It’s easy to walk around the Bishop Arts District and feel like the neighborhood’s character is slipping away. Mid-rise condos and apartment buildings are sprouting on seemingly every block. Whole rows of homes are taped off, awaiting bulldozers. Once-abundant views of the downtown Dallas skyline are becoming harder to find.
But the locals won’t let this story of rapid development and a changing community tell itself so easily. Look around the neighborhood and you’ll find plenty of businesses keeping the casual, welcome-all-comers spirit of Oak Cliff alive.
This week, a new business joined the ranks of true Bishop Arts neighborhood spots: La Bodega, a sandwich and rotisserie chicken grab-and-go restaurant on Eighth Street, just across from Taco y Vino. Like the name suggests, it’s nothing fancy, but a place to pick up a quick takeout meal on your way out or your way home.
If you live in, say, East Dallas, this might not sound interesting, but Oak Cliff is surprisingly low on sandwich shops and similar casual takeout concepts. Almost every sandwich option in the neighborhood is either a tortería, like Tortas Las Tortugas, or a global chain like Subway. La Bodega baked its promise right into its name: a little neighborhood food shop. In addition to ready-made food, it will eventually sell beer and wine to go, and maybe imported goods.
Owner Skye McDaniel is an Oak Cliff native who’s cooked at some of the neighborhood’s favorite restaurants, including Bolsa and Boulevardier. She left the restaurant industry when the coronavirus pandemic began, but the pull of hospitality brought her right back. To open La Bodega, she renovated a century-old shotgun house in her free time, around the schedule of a day job.
“When the pandemic hit, we didn’t have a game plan,” she says, summing up her last few years. “I got very freaked out about the industry in general. Even the people that were trying to stay open, we didn’t know what was safe. I had no health insurance, most of us live paycheck to paycheck. But at the end of the day, this was all I wanted to do. When I was 10 years old, I wanted to go to culinary school. I love what I do.”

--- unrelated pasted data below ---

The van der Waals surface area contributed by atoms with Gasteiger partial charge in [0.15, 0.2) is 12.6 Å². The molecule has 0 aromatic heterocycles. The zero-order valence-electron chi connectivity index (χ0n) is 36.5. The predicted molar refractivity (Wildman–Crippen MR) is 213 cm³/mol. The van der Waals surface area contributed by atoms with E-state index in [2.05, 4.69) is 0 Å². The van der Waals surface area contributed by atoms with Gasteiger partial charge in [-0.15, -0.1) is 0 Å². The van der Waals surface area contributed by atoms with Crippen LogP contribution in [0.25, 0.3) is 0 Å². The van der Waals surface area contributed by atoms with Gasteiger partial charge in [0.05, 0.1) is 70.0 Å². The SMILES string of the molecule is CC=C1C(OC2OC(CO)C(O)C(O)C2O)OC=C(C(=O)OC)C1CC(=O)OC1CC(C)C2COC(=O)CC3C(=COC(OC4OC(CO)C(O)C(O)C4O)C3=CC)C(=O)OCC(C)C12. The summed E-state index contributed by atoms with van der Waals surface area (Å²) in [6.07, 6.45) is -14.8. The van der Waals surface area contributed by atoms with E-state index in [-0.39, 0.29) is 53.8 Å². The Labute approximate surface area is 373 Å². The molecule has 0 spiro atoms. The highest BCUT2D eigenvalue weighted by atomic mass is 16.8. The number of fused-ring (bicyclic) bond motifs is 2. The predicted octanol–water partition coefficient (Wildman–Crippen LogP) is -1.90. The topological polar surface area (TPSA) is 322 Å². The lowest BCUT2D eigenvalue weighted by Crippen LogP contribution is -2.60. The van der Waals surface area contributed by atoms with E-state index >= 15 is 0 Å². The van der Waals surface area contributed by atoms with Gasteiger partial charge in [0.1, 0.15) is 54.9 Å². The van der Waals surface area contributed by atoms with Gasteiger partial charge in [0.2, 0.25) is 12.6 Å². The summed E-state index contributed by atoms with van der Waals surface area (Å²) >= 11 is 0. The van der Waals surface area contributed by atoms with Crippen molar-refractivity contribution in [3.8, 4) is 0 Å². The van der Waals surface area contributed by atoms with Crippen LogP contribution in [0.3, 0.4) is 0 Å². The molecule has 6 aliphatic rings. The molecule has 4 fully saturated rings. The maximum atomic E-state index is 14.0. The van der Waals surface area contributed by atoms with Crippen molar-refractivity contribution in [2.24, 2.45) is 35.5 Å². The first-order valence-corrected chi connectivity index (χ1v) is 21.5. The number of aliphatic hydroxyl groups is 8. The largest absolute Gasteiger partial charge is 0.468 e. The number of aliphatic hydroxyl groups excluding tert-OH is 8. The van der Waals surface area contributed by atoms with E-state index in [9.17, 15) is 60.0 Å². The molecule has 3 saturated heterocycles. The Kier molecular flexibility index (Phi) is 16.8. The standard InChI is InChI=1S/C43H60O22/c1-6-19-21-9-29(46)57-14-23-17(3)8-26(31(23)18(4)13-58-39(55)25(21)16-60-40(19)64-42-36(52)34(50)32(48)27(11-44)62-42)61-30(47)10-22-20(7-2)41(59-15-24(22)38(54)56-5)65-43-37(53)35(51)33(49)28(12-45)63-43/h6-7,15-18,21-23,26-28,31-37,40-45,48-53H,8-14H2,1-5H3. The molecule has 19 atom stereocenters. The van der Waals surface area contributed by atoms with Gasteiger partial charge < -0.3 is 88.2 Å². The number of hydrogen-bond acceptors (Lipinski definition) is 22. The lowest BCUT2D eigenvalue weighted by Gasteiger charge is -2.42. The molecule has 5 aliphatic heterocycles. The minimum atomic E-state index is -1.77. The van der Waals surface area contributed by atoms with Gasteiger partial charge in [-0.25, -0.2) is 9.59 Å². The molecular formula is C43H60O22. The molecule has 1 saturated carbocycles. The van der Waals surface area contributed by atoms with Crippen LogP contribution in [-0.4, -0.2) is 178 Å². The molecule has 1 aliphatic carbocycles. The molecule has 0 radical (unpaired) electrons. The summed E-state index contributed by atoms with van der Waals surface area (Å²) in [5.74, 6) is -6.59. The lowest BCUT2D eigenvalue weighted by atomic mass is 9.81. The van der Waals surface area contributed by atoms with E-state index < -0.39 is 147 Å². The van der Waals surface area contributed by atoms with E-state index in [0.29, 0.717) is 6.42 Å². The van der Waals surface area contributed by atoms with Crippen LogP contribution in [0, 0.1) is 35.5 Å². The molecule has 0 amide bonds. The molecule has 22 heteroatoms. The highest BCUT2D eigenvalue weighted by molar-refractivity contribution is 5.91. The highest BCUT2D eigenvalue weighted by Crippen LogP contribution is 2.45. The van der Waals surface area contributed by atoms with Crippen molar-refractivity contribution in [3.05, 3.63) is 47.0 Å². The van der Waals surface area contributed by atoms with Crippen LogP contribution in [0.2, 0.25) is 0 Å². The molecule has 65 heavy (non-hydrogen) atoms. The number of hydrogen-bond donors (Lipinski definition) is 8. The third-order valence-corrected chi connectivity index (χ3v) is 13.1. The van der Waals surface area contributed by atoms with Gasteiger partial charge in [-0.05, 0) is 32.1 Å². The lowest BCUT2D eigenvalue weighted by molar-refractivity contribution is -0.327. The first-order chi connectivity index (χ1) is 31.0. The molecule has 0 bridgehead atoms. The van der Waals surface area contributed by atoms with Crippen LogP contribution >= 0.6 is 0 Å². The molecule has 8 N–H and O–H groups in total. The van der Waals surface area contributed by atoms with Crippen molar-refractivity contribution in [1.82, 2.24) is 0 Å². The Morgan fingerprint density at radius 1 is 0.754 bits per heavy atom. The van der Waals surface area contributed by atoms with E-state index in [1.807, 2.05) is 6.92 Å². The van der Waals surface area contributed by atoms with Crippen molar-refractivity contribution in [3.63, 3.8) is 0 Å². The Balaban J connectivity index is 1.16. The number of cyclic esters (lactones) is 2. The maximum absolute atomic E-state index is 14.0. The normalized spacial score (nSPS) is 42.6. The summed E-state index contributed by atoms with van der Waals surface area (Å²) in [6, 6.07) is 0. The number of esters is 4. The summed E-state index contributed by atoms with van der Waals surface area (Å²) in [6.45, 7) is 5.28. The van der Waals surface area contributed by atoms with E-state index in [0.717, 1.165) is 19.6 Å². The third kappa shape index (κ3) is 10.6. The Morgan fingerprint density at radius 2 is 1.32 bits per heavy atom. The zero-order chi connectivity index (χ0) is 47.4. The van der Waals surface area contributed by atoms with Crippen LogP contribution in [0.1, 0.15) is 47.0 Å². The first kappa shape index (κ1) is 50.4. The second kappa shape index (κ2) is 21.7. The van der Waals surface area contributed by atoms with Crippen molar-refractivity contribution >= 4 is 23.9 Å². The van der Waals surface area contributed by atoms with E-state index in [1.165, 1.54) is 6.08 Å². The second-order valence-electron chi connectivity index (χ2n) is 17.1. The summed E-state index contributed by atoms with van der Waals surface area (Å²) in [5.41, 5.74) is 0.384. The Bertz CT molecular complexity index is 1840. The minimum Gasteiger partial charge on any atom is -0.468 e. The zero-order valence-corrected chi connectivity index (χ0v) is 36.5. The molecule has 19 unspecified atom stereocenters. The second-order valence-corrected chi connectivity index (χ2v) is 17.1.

Given the pandemic’s stress, McDaniel decided her best bet was to own her own business. Luckily, she had the idea ready. A quick sandwich and salad concept isn’t just useful, it’s economical; ingredients can be used in multiple menu items, and food waste can be reduced to near zero. McDaniel tells me that at previous jobs, she lost sleep stressing about food going to waste. Now if she winds up with lots of chicken bones, she’ll sell housemade stock.
The sandwich part of La Bodega is easy to understand. To get to the rotisserie chicken side of the business—using organic, antibiotic-free chickens from Bell & Evans—you have to know a little bit of backstory. About an ex-boyfriend.
A few years ago, McDaniel traveled to Spain with her then-boyfriend. But there was a problem: he was a very picky eater.
“At night we would leave the apartment we were renting in Sevilla, and I’d have a list of anywhere from three to five places that I’d want to hit for tapas and wine,” she says. Sounds good to me. But: “He didn’t eat any of the tapas. And he didn’t drink. I would eat and drink by myself and he would usually just get a plate of papas bravas. And then on our way home, there was this little bitty shop around the corner that stayed open all night. It sold rotisserie chicken, fries, and churros with chocolate. So that was where he would get dinner. Every night he had rotisserie chicken and fries.
“I thought, ‘oh, that would play. It’s a simple concept. You don’t need a lot of space.’”
There you have it. Searching for a great business idea? Take a moment to remember your exes.
La Bodega debuted on July 5, with a menu of whole and half rotisserie chickens, salads like fattoush and panzanella, grab-and-go sandwiches, fries, hummus, and locally-made Kiestwood Coffee. I can’t wait to forget to make dinner plans, swing by, and try a bit of everything.
La Bodega, 208 W. Eighth St.